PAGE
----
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Global Roundup: Environmental Activism in Ghana, Albanian Shelter for Queer and Trans Women, ‘Didi Cafes’ in Uttar Pradesh, London Queer Joy Outdoor Exhibition, Indian Woman Develops Healthcare App
Curated by FG Contributor Inaara Merani
Yvette Yaa Konadu Tetteh, who swam 450km down Ghana’s Volta River, onboard The Woman Who Does Not Fear, a solar-powered research catamaran. Photograph: Ofoe Amegavie (The Guardian).
In Ghana, and many other countries in the global south, waste colonialism has deeply impacted the environment. Every week, 15 million garments are imported into Accra’s Kantamanto market in Ghana – these are secondhand clothes from the global north. Although many of the items are repaired, upcycled, and sold, around 40 percent of these clothing items leave the market as waste.
A long-term study conducted by the Or Foundation has revealed that this wastage has spilled into informal landfills, which pollutes water sources and leaves people in Ghana to deal with the product of the global north’s overconsumption and overproduction. To raise awareness for this cause and to show others that there is hope for the future of Ghana’s water sources, Yvette Yaa Konadu Tetteh swam for 40 days down the Volta River.
The Agbetsi Living Water Expedition helped build the case to end waste colonialism and empower the people of Kantamanto to deal with clothing when it enters the country, rather than letting it spread throughout Ghana’s water systems. And so, for 40 days and alongside her fellow researchers, Tetteh chose to swim the entire length of the expedition in order to raise awareness and increase research about the impacts of textile pollution, inflicted upon developing countries by the global north.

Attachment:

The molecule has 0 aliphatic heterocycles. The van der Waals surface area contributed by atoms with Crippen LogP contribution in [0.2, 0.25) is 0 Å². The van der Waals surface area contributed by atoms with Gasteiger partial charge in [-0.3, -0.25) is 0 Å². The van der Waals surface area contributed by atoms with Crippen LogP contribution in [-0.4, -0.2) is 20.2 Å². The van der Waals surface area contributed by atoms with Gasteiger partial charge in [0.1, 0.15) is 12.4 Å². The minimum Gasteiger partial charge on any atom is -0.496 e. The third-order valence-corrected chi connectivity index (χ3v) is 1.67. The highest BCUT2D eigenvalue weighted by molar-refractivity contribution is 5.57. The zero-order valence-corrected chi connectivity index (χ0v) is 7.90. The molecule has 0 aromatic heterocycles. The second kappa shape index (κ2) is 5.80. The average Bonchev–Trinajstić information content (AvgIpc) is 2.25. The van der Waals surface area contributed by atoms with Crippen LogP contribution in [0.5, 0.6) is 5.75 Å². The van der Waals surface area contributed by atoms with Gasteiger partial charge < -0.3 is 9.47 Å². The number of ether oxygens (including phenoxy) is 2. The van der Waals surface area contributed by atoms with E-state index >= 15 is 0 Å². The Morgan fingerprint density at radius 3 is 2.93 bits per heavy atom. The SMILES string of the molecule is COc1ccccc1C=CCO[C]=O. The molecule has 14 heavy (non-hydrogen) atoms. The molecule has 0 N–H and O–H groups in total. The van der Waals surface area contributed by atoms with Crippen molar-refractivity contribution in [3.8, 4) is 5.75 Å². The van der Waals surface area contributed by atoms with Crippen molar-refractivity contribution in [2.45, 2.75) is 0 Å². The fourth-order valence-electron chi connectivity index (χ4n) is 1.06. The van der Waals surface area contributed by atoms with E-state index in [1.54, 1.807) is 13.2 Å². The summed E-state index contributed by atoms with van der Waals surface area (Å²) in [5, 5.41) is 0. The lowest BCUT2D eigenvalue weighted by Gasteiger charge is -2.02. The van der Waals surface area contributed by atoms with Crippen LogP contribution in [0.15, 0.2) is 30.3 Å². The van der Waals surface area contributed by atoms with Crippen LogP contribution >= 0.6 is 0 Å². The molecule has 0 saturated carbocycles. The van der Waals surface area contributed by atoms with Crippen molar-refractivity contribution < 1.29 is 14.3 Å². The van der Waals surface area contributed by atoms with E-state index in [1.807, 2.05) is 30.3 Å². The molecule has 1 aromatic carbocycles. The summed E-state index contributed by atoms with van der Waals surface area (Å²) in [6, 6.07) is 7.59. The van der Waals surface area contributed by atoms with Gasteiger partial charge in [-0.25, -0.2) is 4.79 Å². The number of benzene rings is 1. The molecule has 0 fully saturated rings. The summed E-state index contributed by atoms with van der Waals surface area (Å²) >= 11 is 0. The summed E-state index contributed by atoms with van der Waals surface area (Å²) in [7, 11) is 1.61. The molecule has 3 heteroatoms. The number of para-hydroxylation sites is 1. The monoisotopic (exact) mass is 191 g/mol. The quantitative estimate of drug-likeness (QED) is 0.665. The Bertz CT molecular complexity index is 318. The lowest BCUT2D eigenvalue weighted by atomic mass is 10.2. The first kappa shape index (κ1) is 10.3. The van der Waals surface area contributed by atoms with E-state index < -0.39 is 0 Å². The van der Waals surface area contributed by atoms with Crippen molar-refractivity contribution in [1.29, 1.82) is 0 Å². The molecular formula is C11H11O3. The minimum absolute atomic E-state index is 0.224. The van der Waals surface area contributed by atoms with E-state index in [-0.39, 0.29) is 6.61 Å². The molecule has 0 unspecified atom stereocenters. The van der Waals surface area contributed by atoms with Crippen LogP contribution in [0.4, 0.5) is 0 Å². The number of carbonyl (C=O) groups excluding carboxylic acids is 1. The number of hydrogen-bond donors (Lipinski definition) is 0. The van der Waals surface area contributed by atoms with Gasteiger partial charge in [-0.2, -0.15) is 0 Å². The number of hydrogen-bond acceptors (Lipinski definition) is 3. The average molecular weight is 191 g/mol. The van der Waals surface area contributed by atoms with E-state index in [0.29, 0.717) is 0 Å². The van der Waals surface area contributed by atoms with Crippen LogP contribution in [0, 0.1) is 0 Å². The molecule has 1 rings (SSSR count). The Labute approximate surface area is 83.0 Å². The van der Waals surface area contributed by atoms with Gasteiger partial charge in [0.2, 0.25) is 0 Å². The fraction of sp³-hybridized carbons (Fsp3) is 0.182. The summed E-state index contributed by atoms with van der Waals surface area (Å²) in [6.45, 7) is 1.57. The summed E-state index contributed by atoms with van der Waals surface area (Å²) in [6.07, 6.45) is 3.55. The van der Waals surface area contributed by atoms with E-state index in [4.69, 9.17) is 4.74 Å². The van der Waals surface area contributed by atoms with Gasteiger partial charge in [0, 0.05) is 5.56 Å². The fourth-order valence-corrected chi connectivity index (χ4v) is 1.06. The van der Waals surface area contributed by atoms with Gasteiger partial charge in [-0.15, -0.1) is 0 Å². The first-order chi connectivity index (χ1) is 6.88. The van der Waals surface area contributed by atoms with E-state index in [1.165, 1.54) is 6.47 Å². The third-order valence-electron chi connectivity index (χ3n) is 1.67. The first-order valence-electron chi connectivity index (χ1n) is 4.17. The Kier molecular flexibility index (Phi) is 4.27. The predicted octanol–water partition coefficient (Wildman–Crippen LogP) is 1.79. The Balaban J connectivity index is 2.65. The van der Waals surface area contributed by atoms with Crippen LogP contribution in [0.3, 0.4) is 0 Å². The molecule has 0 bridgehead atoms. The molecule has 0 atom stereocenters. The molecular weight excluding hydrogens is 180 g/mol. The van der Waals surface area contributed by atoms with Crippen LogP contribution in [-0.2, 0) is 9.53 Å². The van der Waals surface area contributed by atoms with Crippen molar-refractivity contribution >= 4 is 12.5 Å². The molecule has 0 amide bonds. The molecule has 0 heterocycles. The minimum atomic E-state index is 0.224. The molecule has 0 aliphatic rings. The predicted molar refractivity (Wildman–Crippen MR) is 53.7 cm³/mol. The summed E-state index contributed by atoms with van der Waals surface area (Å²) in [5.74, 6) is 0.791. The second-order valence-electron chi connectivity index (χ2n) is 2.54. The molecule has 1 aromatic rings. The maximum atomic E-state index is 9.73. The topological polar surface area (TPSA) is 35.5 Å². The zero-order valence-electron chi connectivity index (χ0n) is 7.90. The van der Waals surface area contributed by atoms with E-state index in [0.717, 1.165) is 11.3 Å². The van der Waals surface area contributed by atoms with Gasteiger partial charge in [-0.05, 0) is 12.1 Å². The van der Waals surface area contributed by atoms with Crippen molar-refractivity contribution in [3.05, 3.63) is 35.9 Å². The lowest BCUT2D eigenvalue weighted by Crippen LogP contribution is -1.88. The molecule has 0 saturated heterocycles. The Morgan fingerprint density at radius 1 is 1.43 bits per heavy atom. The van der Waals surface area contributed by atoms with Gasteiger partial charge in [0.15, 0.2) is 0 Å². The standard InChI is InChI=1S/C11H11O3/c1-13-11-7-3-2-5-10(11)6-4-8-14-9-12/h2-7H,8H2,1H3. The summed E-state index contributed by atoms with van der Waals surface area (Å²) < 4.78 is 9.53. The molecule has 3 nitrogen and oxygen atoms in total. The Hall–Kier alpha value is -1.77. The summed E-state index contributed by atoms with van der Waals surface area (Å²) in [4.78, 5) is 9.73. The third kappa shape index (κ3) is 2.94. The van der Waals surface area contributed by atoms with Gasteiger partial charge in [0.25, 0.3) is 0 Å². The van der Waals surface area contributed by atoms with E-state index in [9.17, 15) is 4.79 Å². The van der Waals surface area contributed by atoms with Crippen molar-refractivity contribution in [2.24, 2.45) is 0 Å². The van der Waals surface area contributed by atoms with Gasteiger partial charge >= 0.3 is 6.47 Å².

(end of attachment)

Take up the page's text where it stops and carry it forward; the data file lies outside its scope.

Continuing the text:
Initial water samples from the lower Volta River, about 100km from the main dump site in Accra, showed significantly higher numbers of synthetic microfibres than researchers had anticipated. The water in the river bubbles with noxious gasses, making it hard for individuals to swim and enjoy the beauty of the water. Research and cleanup efforts have been initiated at large textile dumpsites in Accra, and the Or Foundation is extending its data collection to build a map that illustrates the areas in Ghana with high and low pollution levels, along with the types of pollutants.
As a swimmer from the age of four, Tetteh grew up feeling free and confident whilst swimming. Still, the preparation for this journey took seven months, training five to six days a week. Although it was an ambitious journey, Tetteh was able to complete the entire expedition swimming, raising awareness about the microfibre-polluted waters in Ghana.